Presidents Day 2011

As I've written before, Presidents day is to celebrate the founder of our nation as well as the savior of our country, George Washington and Abraham Lincoln.

Now that over 150 years have passed since the death of both men, much about them has been simplified and/or lost. George Washington's early doubts about the revolution and his identification of himself as a British Gentleman not being given his due by the empire has been replaced by a cartoonish figure of a fire breathing patriot.

Abe Lincoln is portrayed as a messianic, stoic figure, but much of his warmth, humor and humanity has been lost.

Beyond the historical truth of both men, I'm left to wonder how much of Presidents Day in this modern age is really even about them.

During MLK Day, we get television programming and at least lip service to black history as we should. But on Presidents Day, we get advertisements for used car dealerships and half off sales at department stores.

I'm not sure if there's anything wrong with this. Many still live that remember MLK's speeches whereas Washington and Lincoln are in such the distant past, that they're little more than marble statues in the minds of most Americans now.

However, I think that we should at least pause for a few minutes and remember Washington's era when America was simply an idea and Lincoln's vision of the United States having to make the right moral choice at the cost of hundreds of thousands of American lives. This should put the nation's current concern over decline of our absolute world dominance in perspective.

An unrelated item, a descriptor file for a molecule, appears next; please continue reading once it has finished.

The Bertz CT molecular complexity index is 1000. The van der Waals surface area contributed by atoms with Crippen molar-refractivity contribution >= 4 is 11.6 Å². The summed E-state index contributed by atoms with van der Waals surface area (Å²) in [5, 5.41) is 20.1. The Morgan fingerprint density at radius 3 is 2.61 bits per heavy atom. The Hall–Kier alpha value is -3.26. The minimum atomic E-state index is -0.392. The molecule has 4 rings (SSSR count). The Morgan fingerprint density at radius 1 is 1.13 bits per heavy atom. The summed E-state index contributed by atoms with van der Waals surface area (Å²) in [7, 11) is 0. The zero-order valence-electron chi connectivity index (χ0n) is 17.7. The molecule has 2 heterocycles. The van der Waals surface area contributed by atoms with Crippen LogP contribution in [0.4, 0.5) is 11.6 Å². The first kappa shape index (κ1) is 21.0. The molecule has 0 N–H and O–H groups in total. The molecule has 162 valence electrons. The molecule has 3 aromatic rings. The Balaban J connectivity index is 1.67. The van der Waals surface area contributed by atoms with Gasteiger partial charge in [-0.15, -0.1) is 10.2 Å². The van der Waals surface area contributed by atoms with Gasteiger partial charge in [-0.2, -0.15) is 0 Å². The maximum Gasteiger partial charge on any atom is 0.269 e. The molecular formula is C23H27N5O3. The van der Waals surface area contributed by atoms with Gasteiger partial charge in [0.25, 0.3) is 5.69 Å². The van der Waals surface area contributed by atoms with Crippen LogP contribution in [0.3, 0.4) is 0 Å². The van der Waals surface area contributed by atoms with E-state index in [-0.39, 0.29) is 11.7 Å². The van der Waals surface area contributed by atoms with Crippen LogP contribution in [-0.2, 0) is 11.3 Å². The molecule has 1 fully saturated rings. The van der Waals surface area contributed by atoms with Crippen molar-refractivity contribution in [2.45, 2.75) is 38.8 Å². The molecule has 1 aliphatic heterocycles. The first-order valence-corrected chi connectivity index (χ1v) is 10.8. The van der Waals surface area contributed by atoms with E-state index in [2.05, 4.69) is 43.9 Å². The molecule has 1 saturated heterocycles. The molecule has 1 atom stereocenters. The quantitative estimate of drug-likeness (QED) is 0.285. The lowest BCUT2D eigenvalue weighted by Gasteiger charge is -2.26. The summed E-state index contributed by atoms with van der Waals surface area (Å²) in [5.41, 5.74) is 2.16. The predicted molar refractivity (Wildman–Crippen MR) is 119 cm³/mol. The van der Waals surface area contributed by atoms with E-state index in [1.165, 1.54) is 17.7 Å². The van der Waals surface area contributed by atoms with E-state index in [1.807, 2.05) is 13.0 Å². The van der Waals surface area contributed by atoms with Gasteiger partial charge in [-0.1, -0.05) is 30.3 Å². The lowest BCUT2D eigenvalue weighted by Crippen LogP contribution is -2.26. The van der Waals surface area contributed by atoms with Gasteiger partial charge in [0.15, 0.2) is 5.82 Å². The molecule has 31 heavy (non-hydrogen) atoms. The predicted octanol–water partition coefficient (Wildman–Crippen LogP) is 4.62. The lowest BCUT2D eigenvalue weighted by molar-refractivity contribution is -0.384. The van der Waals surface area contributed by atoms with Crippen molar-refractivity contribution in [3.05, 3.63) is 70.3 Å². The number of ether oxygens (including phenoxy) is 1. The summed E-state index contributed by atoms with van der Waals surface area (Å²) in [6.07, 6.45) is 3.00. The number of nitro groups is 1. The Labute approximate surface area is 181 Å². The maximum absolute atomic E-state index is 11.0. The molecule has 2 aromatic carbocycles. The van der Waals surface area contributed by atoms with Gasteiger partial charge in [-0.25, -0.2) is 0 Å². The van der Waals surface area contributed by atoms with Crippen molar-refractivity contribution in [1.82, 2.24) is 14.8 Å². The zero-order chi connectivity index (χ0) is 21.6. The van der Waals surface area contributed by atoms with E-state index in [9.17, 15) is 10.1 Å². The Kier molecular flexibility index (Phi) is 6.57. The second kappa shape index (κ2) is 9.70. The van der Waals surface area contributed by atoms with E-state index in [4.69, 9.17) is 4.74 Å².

Garfield: Self Made Man

Many presidents in the early and mid 1800's demonstrate the level of upward mobility that was available in America at that time.

Andrew Jackson left his home state of North Carolina a practically penniless young man whose parents had passed away and found the respect and adventure he craved in the Tennessee militia. He became a military hero in the war of 1812 and ultimately had a career that culminated in the White House.

Abe Lincoln was the most famous president of humble means. He really was born in a log cabin, the son of a bumbling farmer for a father. He had to move several times due to land title disputes in Kentucky and Indiana and taught himself to read and write. He left home and took several odd jobs to earn a living and ultimately ended up practicing law and getting involved in local politics. Having no real military experience beyond the Black Hawk War, he poured over military strategy manuals and led the nation through the Civil War.

Garfield certainly belongs on this list of Presidents that rose from humble means along with less well know commanders in chief such as Martin Van Buren and Millard Fillmore.

Garfield was brought up in a log cabin in rural Ohio by a single mother. He spent his childhood working on neighbors farms to bring in some income to reduce the crushing poverty his mother faced. He learned to read in a wooden hut in village and borrowed as many books he could growing up. He went on to a local college and eventually became its administrator. He held the role of teacher, preacher, soldier and had many other occupations before he entered politics.

There's still far too much corruption and money in politics, however it's refreshing that so many men in America rose beyond the circumstances of their birth to achieve the highest office of the land.